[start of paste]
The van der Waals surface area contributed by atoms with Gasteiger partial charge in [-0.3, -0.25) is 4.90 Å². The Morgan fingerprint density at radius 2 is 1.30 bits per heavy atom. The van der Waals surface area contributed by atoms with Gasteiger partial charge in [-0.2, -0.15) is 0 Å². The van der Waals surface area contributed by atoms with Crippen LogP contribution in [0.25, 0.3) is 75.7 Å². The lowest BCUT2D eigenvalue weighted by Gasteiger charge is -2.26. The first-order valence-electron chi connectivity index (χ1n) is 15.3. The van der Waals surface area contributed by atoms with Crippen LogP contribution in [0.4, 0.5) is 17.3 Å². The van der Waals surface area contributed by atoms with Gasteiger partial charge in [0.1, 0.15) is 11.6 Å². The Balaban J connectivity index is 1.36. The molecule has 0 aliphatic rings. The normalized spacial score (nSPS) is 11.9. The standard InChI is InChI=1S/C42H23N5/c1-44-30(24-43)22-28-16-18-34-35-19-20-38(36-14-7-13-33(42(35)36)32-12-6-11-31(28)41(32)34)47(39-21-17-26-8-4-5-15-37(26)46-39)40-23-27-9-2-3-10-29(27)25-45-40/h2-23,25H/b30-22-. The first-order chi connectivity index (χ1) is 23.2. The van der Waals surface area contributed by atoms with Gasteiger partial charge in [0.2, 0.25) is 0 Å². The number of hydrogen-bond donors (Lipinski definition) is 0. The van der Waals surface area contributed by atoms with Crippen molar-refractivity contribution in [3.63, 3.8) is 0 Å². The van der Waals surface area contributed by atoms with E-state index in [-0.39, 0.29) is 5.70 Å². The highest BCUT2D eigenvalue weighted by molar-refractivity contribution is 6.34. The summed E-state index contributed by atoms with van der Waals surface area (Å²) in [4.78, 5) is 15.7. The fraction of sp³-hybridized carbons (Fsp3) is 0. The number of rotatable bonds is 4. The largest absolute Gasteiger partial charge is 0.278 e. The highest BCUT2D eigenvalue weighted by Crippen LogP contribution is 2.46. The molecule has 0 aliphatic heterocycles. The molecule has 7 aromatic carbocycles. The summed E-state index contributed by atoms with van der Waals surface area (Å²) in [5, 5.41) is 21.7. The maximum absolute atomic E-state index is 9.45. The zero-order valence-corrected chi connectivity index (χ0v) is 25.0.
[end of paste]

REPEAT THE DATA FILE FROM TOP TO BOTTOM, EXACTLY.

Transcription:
The van der Waals surface area contributed by atoms with Gasteiger partial charge in [-0.3, -0.25) is 4.90 Å². The Morgan fingerprint density at radius 2 is 1.30 bits per heavy atom. The van der Waals surface area contributed by atoms with Gasteiger partial charge in [-0.2, -0.15) is 0 Å². The van der Waals surface area contributed by atoms with Crippen LogP contribution in [0.25, 0.3) is 75.7 Å². The lowest BCUT2D eigenvalue weighted by Gasteiger charge is -2.26. The first-order valence-electron chi connectivity index (χ1n) is 15.3. The van der Waals surface area contributed by atoms with Crippen LogP contribution in [0.4, 0.5) is 17.3 Å². The van der Waals surface area contributed by atoms with Gasteiger partial charge in [0.1, 0.15) is 11.6 Å². The Balaban J connectivity index is 1.36. The molecule has 0 aliphatic rings. The normalized spacial score (nSPS) is 11.9. The standard InChI is InChI=1S/C42H23N5/c1-44-30(24-43)22-28-16-18-34-35-19-20-38(36-14-7-13-33(42(35)36)32-12-6-11-31(28)41(32)34)47(39-21-17-26-8-4-5-15-37(26)46-39)40-23-27-9-2-3-10-29(27)25-45-40/h2-23,25H/b30-22-. The first-order chi connectivity index (χ1) is 23.2. The van der Waals surface area contributed by atoms with Gasteiger partial charge in [0.2, 0.25) is 0 Å². The number of hydrogen-bond donors (Lipinski definition) is 0. The van der Waals surface area contributed by atoms with Crippen molar-refractivity contribution in [3.63, 3.8) is 0 Å². The van der Waals surface area contributed by atoms with E-state index in [-0.39, 0.29) is 5.70 Å². The highest BCUT2D eigenvalue weighted by molar-refractivity contribution is 6.34. The summed E-state index contributed by atoms with van der Waals surface area (Å²) in [4.78, 5) is 15.7. The fraction of sp³-hybridized carbons (Fsp3) is 0. The number of rotatable bonds is 4. The largest absolute Gasteiger partial charge is 0.278 e. The highest BCUT2D eigenvalue weighted by Crippen LogP contribution is 2.46. The molecule has 0 aliphatic heterocycles. The molecule has 7 aromatic carbocycles. The summed E-state index contributed by atoms with van der Waals surface area (Å²) in [5, 5.41) is 21.7. The maximum absolute atomic E-state index is 9.45. The zero-order valence-corrected chi connectivity index (χ0v) is 25.0.